Review for Steins;Gate 0 - Part Two
The Future Science Laboratory consisted of ‘mad scientist’ Okabe ‘Okarin’ Rintaro a.k.a. Hououin Kyouma, eternal geek Itaru ‘Daru’ Hashida, and ball of eternal cuteness Mayuri Shiina. Their aim, to create inventions that will change the world. Rigging a microwave to turn bananas into green gel might not change the world, but hooking up a mobile phone somehow turned the contraption into a time machine. That didn’t become clear until after Okabe attended a time travel seminar, and witnessed the murder of a young red-haired scientist named Makise ‘Christina’ Kurisu. He phoned home to tell someone about it, and somehow wound up in another timeline, where Makise wasn’t murdered, and even joined the Future Science Laboratory. History had changed, they’d entered another time track, and much experimentation ensued.
It’s all fun and games at first, until someone gets hurt, and to Okabe’s agony, he found that Mayuri was destined to die, and no matter how much he travelled back in time to save her, he kept failing. By this time, Daru’s daughter from a post-apocalyptic future, Suzuha, had travelled back in time herself to change her own future, and it became clear that saving Mayuri meant undoing all the changes they had made. Also by this time, Okabe was falling in love with Makise, and had come to the horrific realisation that saving Mayuri meant going back to that first timeline where Makise was murdered. But Suzuha told Okabe that the only way to prevent the post-apocalyptic future was to shift to a completely different timeline, the Steins;Gate timeline where both Mayuri and Makise survive. She managed to convince Okabe to travel back in time once more to save Makise, but he failed in the most traumatic way possible. They returned to the present, with him a broken man.
In the original episode 23, a slap convinced him to try once more, but in Steins;Gate 0, Mayuri protects him from Suzuha’s ire, and convinces him to stop tormenting himself. We catch up with Okabe 6 months later, and he’s trying to turn his life around. He’s put the Future Science Laboratory behind him, has cleaned himself up, and gone back to college; he’s even dating again. After six months, he tries going back to the lab for old time’s sake, meeting up with friends like Ruka and Faris, but Suzuha hasn’t yet given up on convincing him. But he gets a blunter reminder of the past when he attends a lecture on AI from Alexis Leskinen, a guest professor from the US, although his diminutive interpreter, Maho Hiyajo makes more of an impact. They used to work with Makise Kurisu, and have used her theories of copying and inscribing memories to circuitry to make AIs with vivid personalities a reality. The first one Okabe encounters is a copy of Maho, but when he’s invited to take part in the project, providing fresh input for an AI, he learns that a copy of Makise Kurisu exists, alive, in software.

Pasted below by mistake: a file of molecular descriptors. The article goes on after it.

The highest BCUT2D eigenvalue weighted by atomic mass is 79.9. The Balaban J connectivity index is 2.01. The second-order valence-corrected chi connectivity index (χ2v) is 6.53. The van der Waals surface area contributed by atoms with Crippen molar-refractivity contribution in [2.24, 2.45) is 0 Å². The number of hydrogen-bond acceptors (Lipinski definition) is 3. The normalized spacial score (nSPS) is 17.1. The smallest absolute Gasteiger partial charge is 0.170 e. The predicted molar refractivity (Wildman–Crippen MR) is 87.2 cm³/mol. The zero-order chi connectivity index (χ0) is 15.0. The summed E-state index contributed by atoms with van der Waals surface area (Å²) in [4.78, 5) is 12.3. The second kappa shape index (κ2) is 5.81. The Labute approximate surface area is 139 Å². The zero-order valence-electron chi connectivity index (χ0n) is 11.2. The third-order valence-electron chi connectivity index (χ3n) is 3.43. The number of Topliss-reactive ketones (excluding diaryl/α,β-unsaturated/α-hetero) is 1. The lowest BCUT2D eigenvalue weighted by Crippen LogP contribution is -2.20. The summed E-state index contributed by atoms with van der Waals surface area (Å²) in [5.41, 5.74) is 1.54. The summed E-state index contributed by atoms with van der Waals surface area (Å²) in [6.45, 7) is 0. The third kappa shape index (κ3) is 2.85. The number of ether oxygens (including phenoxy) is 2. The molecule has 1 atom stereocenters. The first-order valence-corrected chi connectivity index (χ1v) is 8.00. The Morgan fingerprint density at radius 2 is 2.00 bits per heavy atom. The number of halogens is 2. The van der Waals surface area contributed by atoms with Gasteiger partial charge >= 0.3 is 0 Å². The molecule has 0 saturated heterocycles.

12 episodes of Steins;Gate 0 are presented across 2 Blu-rays from Manga Entertainment in this Part 2 release.
13. Diffraction Mother Goose
14. Presage or Recognise
15. Recognise Asymptote
16. Vega and Altair
17. Beltrami Pseudosphere
18. Translational Symmetry
19. Time-Leap Machine
20. Promised Rinascimento
21. Return of Phoenix
22. Project Amadeus
23. Arc-Light of the Sky
24. Bittersweet Intermedio
Digital banding as a creative choice? If you recall the first series of Steins;Gate, when I reviewed it on Blu-ray. I made quite some noise about how the show’s transfer was almost detrimental to the viewing experience, so prevalent was the digital banding. And now comes Steins;Gate 0, and I was expecting more of the same. I wasn’t disappointed, at first. The first episode I watched was Steins;Gate 23β, the alternate 23rd episode of the original series, complete with that show’s theme songs, which leads directly into this one, and just like that first season, it was raddled with digital banding. But when I started watching the Steins;Gate 0 episodes, the banding was reduced.
Steins;Gate 0 gets a 1.78:1 widescreen 1080p transfer on these discs, and the image is clear and sharp, detail levels are good, and colours are consistent. In terms of world design and character design, it follows on directly from the first season, and is on a par with it. It’s just that when it comes to digital banding, it’s comparatively negligible, although not quite reduced down to what you’d expect from a Funimation transfer. This and the look of 23β really have me reconsidering the idea that the banding was a creative choice for that first season.
You have the choice between Dolby TrueHD 5.1 Surround English and 2.0 Japanese with player locked subtitles. Early on there are a couple of subtitle captions that linger a little too long, but it soon settles down. I went with the Japanese audio, and was happy with the experience. The familiar characters and voices are back, while the new characters in the story are also cast well. There might not be as many ‘Tutturus’ as before, but the tone of the story demands a little restraint in exuberance. One oddity is that the voice actress for Nae doesn’t suit the character anymore, although when you have a ten year or so gap between the series, keeping the same voice actor for a little girl is probably not advisable. The subtitles are timed accurately and free of typos, and the music suits the show well, as do the new theme songs.